Corban University

By Steve Hunt

Corban University & Graduate School began in 1935 as Phoenix Bible Institute in Arizona. The school relocated to California in 1946, and in 1969 moved to Salem, where it purchased the former Oregon State Tuberculosis Hospital property.

Governor Tom McCall was instrumental in arriving at the final agreement, and he personally signed the contract on the site. The college purchased 100 acres for $750,000, and a down payment was agreed upon with no payments due for one year. The $5,000 down payment figure was incorporated in its address: 5000 Deer Park Drive Southeast. Since 1970, more than $20 million has been invested in the site to add a road (Warrior Drive), athletic fields, the C.E. Jeffers Sports Center, parking areas, three residence halls, and a performing arts center. In 2005, the institution changed its name from Western Baptist College to Corban Collegea biblical word meaning "a gift dedicated to God"—to reflect the college's expanded outreach. It became Corban University in 2010.

Three thousand Corban alumni have remained in Oregon, contributing to the state’s churches and communities, including State Representative Sherrie Sprenger (Dist. 17), Woodburn Police Chief Scott Russell, and Diane Moore, Executive Director for Healthy Families International; the college’s effect on the regional economy is more than $50 million a year.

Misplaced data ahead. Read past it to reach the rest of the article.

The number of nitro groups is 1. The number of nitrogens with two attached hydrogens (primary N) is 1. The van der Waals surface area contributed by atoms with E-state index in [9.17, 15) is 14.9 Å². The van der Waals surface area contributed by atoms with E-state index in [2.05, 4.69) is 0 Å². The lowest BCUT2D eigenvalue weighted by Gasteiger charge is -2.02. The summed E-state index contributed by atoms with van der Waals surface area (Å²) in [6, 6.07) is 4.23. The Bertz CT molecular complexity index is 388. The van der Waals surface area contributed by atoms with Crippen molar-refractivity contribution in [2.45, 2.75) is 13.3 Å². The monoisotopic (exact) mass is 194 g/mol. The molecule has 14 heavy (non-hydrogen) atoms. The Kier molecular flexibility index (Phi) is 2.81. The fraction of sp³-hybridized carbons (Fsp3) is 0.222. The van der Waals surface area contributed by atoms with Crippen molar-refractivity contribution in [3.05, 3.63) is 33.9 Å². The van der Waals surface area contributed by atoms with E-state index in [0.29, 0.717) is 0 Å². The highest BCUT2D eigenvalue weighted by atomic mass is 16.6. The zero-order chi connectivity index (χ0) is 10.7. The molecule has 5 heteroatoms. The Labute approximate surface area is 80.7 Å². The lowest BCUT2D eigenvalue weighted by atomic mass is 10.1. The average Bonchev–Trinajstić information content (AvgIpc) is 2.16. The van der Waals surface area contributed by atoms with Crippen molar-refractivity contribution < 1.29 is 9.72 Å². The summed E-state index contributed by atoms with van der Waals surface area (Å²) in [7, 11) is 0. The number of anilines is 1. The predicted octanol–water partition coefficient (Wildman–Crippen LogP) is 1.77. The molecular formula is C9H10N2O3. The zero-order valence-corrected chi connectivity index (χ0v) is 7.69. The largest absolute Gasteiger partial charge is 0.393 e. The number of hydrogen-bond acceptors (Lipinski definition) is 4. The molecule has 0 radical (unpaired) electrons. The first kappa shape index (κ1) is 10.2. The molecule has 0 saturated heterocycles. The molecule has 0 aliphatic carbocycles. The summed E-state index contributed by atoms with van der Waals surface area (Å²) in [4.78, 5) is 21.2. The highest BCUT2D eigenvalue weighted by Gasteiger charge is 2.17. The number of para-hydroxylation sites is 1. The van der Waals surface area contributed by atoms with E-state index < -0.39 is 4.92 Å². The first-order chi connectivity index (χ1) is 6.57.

Corban is an independent Christian university with more than 50 majors and programs of study, including professional, liberal arts, and ministries. Along with undergraduate and adult degree completion programs, Corban offers post-baccalaureate teacher licensure and graduate degrees in education, business administration, and counseling. The student population is 1,025 with a student/faculty ratio of 13 to 1.

  • Corban College clock tower with view of the Willamette Valley, Aug. 2009

    Corban College, clock tower, valley view, 2009.

    Corban College clock tower with view of the Willamette Valley, Aug. 2009 Photo M.O. Stevens

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